The details for reopening reunion events for families separated by the border are likely to be worked out easily, but Seoul’s rice aid to North Korea might surface as a bone of contention, according to analysts. South Korea also holds the position it prefers to hold the the economic talks in April.

The South hopes to reopen the economic talks next month so as to use rice aid as leverage to make the North take quick steps in complying with a recent agreement over its nuclear disarmament in return for energy aid.

“Unlike previous ministerial talks, these involve the dual tracks of inter-Korean relations and the six-party talks, so difficult negotiations are ahead,” a top South Korean unification ministry official said, asking to remain anonymous because of the sensitivity of the issue.

Kwon Ho-ung, the North’s top negotiator, avoided specifics about humanitarian projects in his keynote speech, but analysts said that the North hopes to link the resumption of emotional family reunions with Seoul’s food and fertilizer assistance to Pyongyang.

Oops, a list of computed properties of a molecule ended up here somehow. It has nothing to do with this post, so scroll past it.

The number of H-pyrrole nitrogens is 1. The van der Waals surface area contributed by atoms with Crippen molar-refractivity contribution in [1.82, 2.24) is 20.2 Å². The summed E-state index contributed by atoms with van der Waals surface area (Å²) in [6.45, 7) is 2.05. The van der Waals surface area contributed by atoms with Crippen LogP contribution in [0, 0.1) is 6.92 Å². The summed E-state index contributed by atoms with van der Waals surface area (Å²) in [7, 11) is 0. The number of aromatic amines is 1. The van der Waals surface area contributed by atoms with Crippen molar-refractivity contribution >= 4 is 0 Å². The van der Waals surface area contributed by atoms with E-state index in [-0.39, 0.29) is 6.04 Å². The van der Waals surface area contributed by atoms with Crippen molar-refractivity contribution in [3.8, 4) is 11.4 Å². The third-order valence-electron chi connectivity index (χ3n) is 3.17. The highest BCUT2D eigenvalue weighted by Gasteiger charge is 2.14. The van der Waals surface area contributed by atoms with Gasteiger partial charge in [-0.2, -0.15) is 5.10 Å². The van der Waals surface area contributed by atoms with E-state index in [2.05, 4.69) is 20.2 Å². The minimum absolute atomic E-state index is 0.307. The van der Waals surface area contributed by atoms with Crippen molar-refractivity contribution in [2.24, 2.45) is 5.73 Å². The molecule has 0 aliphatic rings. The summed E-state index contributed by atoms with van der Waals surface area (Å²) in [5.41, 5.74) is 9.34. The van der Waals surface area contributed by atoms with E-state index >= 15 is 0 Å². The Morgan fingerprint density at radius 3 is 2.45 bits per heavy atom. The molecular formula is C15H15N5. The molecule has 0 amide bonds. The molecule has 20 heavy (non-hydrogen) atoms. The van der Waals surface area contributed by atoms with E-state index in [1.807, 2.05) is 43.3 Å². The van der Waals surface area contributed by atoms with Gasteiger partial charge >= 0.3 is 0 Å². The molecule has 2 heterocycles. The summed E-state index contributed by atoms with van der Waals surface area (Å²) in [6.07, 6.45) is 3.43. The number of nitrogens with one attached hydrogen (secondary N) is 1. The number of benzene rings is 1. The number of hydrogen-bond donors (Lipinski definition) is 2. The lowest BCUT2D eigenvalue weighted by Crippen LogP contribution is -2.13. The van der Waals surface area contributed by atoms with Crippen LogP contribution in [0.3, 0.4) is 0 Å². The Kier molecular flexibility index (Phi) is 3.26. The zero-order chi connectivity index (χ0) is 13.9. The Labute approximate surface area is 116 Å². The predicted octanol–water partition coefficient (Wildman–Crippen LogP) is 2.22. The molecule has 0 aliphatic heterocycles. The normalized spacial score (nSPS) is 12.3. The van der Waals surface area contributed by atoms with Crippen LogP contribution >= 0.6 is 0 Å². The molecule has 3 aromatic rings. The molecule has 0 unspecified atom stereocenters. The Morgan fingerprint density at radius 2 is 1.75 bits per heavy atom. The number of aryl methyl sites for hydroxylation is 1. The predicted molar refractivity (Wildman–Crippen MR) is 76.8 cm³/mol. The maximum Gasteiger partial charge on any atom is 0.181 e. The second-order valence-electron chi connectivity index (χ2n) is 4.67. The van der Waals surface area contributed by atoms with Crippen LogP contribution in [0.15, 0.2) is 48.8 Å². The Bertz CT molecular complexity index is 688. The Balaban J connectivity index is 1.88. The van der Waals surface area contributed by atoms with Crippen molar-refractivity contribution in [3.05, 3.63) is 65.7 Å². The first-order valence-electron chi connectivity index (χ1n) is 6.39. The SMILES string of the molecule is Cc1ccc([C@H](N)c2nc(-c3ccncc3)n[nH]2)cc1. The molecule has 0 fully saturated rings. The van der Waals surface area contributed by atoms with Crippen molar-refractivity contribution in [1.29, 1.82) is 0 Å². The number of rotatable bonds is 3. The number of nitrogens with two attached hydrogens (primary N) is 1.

Shortly after the North conducted its missile tests in July, the South suspended food and fertilizer aid. After the North’s nuclear weapon test in October, the possible resumption of aid was blocked.

In retaliation, the communist nation immediately suspended inter-Korean talks and reunions for families separated by the sealed border since the end of the 1950-53 Korean War.

Seoul may offer to ship some of the fertilizer aid to Pyongyang shortly after the talks so that it can be used for rice seedling planting this spring. But the South maintains the position that more fertilizer and rice will be given in accordance with how much progress the North makes in implementing the steps agreed upon during the six-nation talks on its nuclear dismantlement, according to sources.

Not only a date for the resumption of economic talks with Pyongyang as the venue, they will also have to agree on how to cooperate in inter-Korean projects, such as reopening cross-border railways, they said.

The South’s chief negotiator has proposed test runs of reconnected cross-border railways in the first half of this year, and the launch of operations by the end of 2007, according to pool reports.

As a precondition for the operation of cross-border railways, Lee said it is necessary to make headway in the inter-Korea economic project, which involves exchanging raw materials from the South for the North’s minerals.

North Korea abruptly called off scheduled test runs of cross-border railways in May under apparent pressure from the hard-line military. It also led to mothballing an economic accord under which South Korea was supposed to provide raw materials in exchange for the North’s minerals. North Korea’s subsequent missile and nuclear weapons tests further clouded hopes of implementing the accord.